Monday, June 22, 2015

What Rabbi Yitzchak Breitowitz and Charles Kimball Teach us About Religion and our Leaders

In the most recent Orthodox Union magazine of Summer 5775, Jewish Action, a great deal of attention is devoted to a recent hurtful chapter of betrayal and abuse of Rabbinic power and authority in the life of North American Orthodox Jewry. The title of the article and the very issue is “When Leaders Fall.” The lead article was written by a scholar and Rav for whom I have great respect and is truly one of my favorite Jewish leaders today, not that I agree or have to agree with everything he says. Rabbi Breitowitz uses his unique and wonderful combination of scholarship, Jewish knowledge, erudite articulation, and most important compassion and maintaining a strong sense of humanity to explore what elements in our social and cultural context may lead our leaders to fail. He begins by advising us to not condemn the Torah and Jewish Law for the failings of mere mortals. As I often say, it is too easy, in this instance to throw the baby away with the bath water and we as individuals have to remain reasonable about who we all are as humans and what we can reasonably expect from leaders and when we have to take action in difficult situations.

A second point that he speaks about is how people may expect too much from their leaders; and how leaders can fall into the position of power that such expectations can engender. We must always work carefully and purposefully to protect ourselves from the failings of others – insuring that individuals are safe, spaces are not exclusive and individuals in positions of authority do not take on more power than is theirs to take. People who are harmed must be able to speak and not be intimidated by self-serving authority. It is our responsibility collectively to insure that no one individual’s safety is compromised for the sake of the position or authority of another.

Of course, all of this makes so much sense in terms of Jewish teachings, what we hold to be true as civilized human beings, and with respect to common sense! There is so much in Jewish Law that insures this safety and protection of the potentially vulnerable. Yet, unfortunately we too often hear about those who take advantage of women who cannot get a divorce, converts, and others in such positions. In Pesachim 114b there is a most curious teaching that converts and servants like each other, because they are both in a lowly position and do not expect much from each other. This is within the context of a larger discussion about honorable behaviors and those that are not so honorable and how leaders can think that they can “do it all” and it is these leaders that are to be avoided. Essentially, we would not want to use the least common denominator in our expectations of others; but rather, work so that we all try to be the best we can be and ask the same of others.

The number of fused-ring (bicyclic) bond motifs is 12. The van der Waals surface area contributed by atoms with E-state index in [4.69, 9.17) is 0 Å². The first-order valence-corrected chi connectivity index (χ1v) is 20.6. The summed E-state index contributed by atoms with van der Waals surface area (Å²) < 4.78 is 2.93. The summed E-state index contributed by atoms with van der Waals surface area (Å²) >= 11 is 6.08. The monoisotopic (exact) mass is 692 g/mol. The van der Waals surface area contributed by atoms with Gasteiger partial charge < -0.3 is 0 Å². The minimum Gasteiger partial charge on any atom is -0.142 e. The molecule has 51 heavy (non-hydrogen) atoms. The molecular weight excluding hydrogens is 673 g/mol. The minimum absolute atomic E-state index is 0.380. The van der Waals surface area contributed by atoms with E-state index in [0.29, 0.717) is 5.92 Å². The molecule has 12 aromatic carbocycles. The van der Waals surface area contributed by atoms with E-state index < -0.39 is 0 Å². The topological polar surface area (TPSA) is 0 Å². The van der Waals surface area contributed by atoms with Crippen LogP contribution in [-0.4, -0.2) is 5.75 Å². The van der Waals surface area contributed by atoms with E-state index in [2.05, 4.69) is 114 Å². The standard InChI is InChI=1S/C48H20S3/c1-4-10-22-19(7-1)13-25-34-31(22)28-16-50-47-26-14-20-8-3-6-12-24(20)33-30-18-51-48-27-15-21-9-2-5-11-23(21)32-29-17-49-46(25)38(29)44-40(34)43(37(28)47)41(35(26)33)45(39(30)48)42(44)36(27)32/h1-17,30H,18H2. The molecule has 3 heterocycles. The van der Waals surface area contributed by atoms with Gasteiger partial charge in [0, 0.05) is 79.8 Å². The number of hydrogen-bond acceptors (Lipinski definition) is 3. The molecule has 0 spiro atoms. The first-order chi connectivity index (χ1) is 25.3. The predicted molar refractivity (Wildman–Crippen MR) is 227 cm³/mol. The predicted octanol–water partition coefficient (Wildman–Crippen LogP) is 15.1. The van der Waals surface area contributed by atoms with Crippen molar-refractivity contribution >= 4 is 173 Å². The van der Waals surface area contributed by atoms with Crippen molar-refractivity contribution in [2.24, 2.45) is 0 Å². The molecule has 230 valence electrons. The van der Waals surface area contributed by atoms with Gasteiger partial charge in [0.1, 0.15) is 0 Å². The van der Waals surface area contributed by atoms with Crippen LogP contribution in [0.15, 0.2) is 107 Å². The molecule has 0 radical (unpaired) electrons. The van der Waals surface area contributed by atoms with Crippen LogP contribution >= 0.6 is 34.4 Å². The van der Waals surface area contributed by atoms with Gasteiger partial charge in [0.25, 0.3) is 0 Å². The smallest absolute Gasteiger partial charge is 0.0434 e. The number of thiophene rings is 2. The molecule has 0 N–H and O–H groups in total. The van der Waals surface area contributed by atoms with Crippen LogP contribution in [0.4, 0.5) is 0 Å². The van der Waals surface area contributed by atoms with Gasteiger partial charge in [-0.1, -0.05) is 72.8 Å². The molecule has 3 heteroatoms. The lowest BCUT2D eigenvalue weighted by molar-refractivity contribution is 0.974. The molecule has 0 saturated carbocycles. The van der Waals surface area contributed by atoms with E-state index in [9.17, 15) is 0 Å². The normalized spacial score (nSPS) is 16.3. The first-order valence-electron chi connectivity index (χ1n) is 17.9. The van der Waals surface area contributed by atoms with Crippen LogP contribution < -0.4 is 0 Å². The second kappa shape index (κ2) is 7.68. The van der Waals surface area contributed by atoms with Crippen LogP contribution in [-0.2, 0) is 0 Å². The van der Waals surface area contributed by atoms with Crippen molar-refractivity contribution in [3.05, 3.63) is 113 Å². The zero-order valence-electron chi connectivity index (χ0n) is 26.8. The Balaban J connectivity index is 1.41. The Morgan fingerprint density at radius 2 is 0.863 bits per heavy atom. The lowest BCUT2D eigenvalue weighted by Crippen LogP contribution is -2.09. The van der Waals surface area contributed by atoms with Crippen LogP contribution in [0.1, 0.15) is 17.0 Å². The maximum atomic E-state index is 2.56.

How do we as members of our community hold onto our own agency and act with confidence and expecting the most of each other possible; while simultaneously have a more realistic set of expectations regarding our leaders? How do we allow our leaders to lead but not abuse that leadership? This is indeed a tricky question that has sparked many conversations on the part of scholars, social scientists and all of us who are part of social and religious institutions. In a day and age where practically every authoritative religious agency or representatives of them are under scrutiny because of the misdeeds and abuse of position among others who have been found guilty, not to mention the terrible harm done to the victims of these abuses, one must wonder who is minding the store, so to speak, in these bodies?